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Observations from a systems engineer


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As I have been playing this game for the past week, I have been wondering about the internal mechanics of the server engine. Obviously without the code I can't know what is going on , but I can guess.


1.  There are numerous microservices in a distributed environment.

2. While load is light, these work just fine, very efficiently.

3. When load is heavy, the queues get very deep and cause deadlocks between different microservices

4.  Users start cancelling requests with other actions

5.  The old actions are clogging up the queues, more incomplete actions pile up between the microservices as users get frustrated and repeat actions quickly.

6. Everything grinds to a halt until a bunch of people are forced to lose connections or the servers are reset.



My suggestions:

1.  Have a max queue depth of no longer than 10 millisecond's worth of data. Deeper queues are NOT better.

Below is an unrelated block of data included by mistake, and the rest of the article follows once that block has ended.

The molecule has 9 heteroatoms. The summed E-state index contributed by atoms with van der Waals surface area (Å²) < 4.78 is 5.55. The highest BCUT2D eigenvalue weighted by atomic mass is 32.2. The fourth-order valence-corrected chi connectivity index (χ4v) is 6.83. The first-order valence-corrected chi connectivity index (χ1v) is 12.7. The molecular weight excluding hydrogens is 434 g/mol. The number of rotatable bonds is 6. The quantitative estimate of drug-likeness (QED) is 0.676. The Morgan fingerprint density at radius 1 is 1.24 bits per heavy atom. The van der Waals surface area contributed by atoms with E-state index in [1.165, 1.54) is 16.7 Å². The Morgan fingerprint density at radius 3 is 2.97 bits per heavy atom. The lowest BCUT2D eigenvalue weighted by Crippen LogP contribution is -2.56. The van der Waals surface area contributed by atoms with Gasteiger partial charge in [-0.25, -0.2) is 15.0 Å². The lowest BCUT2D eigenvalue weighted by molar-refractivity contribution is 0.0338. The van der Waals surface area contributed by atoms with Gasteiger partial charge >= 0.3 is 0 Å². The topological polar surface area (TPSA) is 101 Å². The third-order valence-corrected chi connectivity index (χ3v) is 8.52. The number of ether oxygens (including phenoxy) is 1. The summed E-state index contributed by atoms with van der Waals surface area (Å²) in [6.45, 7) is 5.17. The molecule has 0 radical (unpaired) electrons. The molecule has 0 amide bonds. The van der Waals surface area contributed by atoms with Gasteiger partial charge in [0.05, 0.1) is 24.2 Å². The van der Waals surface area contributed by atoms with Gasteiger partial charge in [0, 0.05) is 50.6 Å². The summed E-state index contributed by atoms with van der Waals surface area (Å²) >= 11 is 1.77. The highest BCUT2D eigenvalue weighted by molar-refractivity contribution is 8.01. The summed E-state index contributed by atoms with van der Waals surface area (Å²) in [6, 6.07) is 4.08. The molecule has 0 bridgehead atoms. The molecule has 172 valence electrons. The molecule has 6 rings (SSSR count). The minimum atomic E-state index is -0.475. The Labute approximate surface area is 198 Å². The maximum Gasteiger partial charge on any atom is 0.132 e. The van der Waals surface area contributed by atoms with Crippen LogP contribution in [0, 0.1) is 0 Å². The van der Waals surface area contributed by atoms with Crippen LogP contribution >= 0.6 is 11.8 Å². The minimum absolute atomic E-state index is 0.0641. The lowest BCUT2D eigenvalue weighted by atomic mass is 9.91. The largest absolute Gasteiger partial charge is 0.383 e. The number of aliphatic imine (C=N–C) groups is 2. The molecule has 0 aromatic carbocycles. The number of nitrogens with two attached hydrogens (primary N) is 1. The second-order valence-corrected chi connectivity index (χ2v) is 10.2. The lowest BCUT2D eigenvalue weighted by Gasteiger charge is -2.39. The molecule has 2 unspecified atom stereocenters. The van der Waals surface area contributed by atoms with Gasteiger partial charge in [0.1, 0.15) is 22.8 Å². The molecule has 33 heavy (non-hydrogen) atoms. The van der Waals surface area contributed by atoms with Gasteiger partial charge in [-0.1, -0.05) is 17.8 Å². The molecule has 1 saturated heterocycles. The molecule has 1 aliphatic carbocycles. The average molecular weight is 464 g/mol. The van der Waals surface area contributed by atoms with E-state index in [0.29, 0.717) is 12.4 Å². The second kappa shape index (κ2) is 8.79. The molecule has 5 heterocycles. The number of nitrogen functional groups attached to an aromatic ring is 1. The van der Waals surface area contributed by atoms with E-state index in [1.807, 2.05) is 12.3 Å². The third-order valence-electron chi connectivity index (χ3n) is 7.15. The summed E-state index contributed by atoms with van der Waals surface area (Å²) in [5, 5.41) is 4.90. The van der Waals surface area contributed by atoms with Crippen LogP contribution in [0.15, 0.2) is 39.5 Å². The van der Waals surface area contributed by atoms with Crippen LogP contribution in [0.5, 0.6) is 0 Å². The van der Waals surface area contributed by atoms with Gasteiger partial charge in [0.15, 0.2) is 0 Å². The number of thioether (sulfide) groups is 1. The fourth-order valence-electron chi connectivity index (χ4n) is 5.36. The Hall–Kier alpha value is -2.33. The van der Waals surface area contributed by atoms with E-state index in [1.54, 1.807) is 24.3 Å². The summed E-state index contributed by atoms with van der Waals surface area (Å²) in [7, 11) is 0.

2. consider using parallel queues, if one gets stuck for too long, just kill the whole thing and proceed with the unstuck one.

3. Use backpressure to notify fillers of the queue to wait. It is easier to cancel actions if portions of it haven't been submitted to other microservices yet.

4. Consider using tags to quickly remove cancelled requests from heavily used queues.


Anyways, I hope NQ can solve this as I love the game and want to see it thrive.


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The other thought I had was that messages seem to be dropped under load. I hope the backend isn't using Kafka.  Kafka will drop packets under load, as it wasn't designed for transactional type messages, only for fast streaming where dropping random video frames doesn't matter.


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and a hide d core(ship/cargo bum), despawn when on another planet or offline.

make sections of cities solid objects(no furniture prefabs on their end, removes excess loading on our end of useless per voxel block coordinate vs solid with a solid model with less invisible lines)

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